Let’s take a look at the next paragraph. When you read a paragraph you want to read every sentence for comprehension, but you want to emphasize the Key Idea Sentences. Let’s do it together, and this time I’ll underline the Key idea Sentences, but again, read the others for comprehension. They are there for a reason.

In the Netherlands, marijuana has been legally available since 1976. “Coffee shops” sell cannabis over the counter in many parts of the country. However, more people have tried cannabis since it has been legalized. At the Center for Drug Research at the University of Amsterdam, Arjan Sas and Peter Cohen divided Amsterdammers surveyed regarding their marijuana use into two groups- those who were born before 1958, in other words who were 18 or older in 1976, and those who were born after 1976, for whom cannabis has always been legal. Only 19% of the older people had tried cannabis, compared with 38% of the younger group. It would seem then that legalization promotes experimentation with cannabis, if not harder drugs.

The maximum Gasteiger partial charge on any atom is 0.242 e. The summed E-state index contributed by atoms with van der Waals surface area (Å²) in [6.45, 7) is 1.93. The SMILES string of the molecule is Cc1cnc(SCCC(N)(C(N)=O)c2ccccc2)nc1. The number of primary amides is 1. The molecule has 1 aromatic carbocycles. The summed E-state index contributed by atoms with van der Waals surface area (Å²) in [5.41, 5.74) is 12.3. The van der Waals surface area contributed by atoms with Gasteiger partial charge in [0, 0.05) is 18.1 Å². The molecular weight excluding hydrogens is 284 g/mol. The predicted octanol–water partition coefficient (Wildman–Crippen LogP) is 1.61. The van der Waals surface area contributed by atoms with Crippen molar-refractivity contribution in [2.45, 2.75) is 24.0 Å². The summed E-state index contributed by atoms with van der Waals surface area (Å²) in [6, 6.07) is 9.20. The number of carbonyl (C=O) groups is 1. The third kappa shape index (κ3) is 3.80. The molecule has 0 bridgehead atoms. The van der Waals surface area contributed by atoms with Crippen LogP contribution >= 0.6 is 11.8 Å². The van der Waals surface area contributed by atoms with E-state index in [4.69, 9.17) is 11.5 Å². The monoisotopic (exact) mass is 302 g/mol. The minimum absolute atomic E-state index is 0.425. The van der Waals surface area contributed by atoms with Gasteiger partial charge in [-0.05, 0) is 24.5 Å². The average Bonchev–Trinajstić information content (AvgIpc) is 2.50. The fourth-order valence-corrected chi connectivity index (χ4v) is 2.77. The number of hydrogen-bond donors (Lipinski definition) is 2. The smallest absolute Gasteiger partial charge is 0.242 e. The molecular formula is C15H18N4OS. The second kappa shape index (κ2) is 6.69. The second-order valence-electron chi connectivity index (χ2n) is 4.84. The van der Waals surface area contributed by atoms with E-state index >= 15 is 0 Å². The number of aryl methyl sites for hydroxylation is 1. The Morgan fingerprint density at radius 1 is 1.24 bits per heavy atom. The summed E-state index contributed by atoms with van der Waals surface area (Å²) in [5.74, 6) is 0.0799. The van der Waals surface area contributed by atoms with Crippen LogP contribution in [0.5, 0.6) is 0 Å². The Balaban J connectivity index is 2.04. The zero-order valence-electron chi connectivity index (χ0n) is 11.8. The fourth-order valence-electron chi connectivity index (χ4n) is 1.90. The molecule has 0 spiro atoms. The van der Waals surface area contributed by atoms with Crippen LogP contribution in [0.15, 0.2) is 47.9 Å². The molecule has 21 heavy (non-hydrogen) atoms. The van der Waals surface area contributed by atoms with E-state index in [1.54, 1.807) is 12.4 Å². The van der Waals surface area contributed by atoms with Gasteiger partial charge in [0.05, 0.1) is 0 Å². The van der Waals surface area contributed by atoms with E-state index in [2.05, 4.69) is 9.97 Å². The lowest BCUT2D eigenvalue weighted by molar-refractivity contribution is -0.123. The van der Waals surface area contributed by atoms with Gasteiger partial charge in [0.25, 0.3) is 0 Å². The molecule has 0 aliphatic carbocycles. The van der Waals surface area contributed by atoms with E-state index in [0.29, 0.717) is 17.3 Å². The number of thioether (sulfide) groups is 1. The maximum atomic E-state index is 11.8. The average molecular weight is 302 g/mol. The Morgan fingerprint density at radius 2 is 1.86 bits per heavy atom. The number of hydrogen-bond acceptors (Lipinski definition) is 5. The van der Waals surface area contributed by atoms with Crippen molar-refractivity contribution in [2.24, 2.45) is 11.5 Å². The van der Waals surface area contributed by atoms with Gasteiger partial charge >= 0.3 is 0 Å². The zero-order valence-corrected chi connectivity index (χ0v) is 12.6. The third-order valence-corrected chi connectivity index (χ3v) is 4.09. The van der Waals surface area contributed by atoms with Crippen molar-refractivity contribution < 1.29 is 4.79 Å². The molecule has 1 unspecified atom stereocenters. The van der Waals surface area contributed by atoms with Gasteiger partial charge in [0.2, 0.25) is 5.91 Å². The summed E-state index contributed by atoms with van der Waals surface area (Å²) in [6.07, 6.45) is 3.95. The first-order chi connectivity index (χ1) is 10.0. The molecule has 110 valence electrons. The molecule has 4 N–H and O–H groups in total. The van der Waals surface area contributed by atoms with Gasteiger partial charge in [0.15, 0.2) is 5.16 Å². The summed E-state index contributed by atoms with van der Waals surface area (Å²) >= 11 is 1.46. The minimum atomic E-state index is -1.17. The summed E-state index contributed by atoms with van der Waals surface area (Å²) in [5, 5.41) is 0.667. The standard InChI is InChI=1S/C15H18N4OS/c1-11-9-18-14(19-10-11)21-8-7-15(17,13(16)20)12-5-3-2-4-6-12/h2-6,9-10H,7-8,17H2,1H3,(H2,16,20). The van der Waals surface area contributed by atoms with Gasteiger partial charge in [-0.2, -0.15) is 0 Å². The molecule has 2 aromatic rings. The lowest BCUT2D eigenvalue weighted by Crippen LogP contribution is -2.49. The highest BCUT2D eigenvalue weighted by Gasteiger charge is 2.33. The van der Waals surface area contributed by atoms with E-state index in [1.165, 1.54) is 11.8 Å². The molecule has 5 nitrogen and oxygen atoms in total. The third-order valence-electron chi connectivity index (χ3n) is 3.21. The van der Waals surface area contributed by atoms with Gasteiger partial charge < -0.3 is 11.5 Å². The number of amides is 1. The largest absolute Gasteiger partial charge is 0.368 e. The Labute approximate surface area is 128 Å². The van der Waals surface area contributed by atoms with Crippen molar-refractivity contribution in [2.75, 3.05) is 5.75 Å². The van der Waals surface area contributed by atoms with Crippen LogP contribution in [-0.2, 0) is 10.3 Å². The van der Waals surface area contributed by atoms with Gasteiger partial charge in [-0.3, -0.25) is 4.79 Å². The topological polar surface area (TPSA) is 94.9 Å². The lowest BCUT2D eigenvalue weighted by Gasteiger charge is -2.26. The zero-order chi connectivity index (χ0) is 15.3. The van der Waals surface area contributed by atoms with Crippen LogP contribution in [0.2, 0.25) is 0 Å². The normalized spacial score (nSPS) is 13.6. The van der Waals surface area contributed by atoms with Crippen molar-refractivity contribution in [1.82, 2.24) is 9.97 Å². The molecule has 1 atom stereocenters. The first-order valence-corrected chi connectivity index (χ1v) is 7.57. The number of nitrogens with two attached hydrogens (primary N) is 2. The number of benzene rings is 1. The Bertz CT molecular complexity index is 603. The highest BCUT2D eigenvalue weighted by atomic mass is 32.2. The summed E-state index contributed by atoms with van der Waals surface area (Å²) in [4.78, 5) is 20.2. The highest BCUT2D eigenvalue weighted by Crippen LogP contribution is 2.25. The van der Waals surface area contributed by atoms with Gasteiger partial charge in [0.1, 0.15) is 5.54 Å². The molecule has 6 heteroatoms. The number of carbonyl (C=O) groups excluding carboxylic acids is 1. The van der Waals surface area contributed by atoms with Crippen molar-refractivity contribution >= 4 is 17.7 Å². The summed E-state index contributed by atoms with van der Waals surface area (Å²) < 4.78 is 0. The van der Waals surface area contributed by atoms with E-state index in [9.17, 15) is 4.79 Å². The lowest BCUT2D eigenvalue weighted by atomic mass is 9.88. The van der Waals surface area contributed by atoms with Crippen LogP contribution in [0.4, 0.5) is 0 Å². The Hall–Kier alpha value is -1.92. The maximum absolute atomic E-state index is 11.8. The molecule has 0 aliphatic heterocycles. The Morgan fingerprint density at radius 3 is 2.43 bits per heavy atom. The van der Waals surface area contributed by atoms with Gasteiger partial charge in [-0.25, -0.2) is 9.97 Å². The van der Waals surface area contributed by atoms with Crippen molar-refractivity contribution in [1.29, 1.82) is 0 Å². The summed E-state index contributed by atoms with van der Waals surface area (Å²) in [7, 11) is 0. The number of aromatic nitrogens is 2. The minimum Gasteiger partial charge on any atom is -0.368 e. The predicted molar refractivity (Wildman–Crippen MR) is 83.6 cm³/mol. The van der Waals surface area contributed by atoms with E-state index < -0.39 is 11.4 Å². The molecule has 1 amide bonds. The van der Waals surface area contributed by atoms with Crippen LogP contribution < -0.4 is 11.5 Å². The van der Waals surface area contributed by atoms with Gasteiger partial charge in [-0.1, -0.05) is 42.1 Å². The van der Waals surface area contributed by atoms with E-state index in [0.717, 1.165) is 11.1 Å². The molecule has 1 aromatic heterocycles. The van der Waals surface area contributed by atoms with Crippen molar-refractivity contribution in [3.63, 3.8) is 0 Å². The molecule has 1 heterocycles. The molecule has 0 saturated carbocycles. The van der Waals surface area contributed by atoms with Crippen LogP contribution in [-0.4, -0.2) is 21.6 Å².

There is a lot of information in this paragraph, but remember, this isn’t a science text where detail are important. 80% of the questions relate to Key Ideas, and we only have 4 Key idea Sentences. Let’s look at what they’re telling us.

Cannabis has been legally available in Netherlands since ‘76. It’s widely available. More people have tried it since legalization. Legalization promotes use and may be harder drugs as well.